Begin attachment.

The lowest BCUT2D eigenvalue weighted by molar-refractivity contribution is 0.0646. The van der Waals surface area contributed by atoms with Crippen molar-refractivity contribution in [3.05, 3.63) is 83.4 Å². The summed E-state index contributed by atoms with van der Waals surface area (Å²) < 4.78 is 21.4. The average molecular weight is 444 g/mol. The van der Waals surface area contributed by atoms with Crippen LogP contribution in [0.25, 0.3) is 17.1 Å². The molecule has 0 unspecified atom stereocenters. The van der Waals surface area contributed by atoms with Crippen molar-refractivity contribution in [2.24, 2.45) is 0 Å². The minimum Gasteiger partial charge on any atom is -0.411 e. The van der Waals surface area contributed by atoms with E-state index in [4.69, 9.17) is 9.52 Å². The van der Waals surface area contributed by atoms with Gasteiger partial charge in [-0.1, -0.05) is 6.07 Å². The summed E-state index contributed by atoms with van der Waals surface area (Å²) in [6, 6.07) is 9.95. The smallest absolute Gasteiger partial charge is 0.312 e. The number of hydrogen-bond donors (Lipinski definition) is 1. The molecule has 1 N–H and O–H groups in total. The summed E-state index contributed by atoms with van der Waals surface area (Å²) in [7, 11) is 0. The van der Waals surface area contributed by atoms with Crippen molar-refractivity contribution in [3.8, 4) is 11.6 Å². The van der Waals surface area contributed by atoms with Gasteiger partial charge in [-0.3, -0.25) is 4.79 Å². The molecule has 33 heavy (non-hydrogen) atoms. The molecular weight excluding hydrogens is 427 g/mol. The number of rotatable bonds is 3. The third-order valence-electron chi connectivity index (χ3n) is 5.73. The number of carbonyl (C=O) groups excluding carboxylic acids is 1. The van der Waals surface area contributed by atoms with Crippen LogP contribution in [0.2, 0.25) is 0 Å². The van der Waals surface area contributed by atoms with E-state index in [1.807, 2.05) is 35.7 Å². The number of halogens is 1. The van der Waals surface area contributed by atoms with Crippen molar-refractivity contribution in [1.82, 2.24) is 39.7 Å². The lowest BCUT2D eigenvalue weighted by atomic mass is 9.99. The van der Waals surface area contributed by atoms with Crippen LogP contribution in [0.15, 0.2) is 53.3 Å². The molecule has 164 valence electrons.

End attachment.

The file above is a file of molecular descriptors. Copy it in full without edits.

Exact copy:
The lowest BCUT2D eigenvalue weighted by molar-refractivity contribution is 0.0646. The van der Waals surface area contributed by atoms with Crippen molar-refractivity contribution in [3.05, 3.63) is 83.4 Å². The summed E-state index contributed by atoms with van der Waals surface area (Å²) < 4.78 is 21.4. The average molecular weight is 444 g/mol. The van der Waals surface area contributed by atoms with Crippen LogP contribution in [0.25, 0.3) is 17.1 Å². The molecule has 0 unspecified atom stereocenters. The van der Waals surface area contributed by atoms with Crippen molar-refractivity contribution in [2.24, 2.45) is 0 Å². The minimum Gasteiger partial charge on any atom is -0.411 e. The van der Waals surface area contributed by atoms with E-state index in [4.69, 9.17) is 9.52 Å². The van der Waals surface area contributed by atoms with Gasteiger partial charge in [-0.1, -0.05) is 6.07 Å². The summed E-state index contributed by atoms with van der Waals surface area (Å²) in [6, 6.07) is 9.95. The smallest absolute Gasteiger partial charge is 0.312 e. The number of hydrogen-bond donors (Lipinski definition) is 1. The molecule has 1 N–H and O–H groups in total. The summed E-state index contributed by atoms with van der Waals surface area (Å²) in [7, 11) is 0. The van der Waals surface area contributed by atoms with Crippen molar-refractivity contribution in [3.8, 4) is 11.6 Å². The van der Waals surface area contributed by atoms with Gasteiger partial charge in [-0.3, -0.25) is 4.79 Å². The molecule has 33 heavy (non-hydrogen) atoms. The molecular weight excluding hydrogens is 427 g/mol. The number of rotatable bonds is 3. The third-order valence-electron chi connectivity index (χ3n) is 5.73. The number of carbonyl (C=O) groups excluding carboxylic acids is 1. The van der Waals surface area contributed by atoms with Crippen LogP contribution in [0.2, 0.25) is 0 Å². The van der Waals surface area contributed by atoms with E-state index in [1.807, 2.05) is 35.7 Å². The number of halogens is 1. The van der Waals surface area contributed by atoms with Crippen molar-refractivity contribution in [1.82, 2.24) is 39.7 Å². The lowest BCUT2D eigenvalue weighted by atomic mass is 9.99. The van der Waals surface area contributed by atoms with Crippen LogP contribution in [0.15, 0.2) is 53.3 Å². The molecule has 164 valence electrons.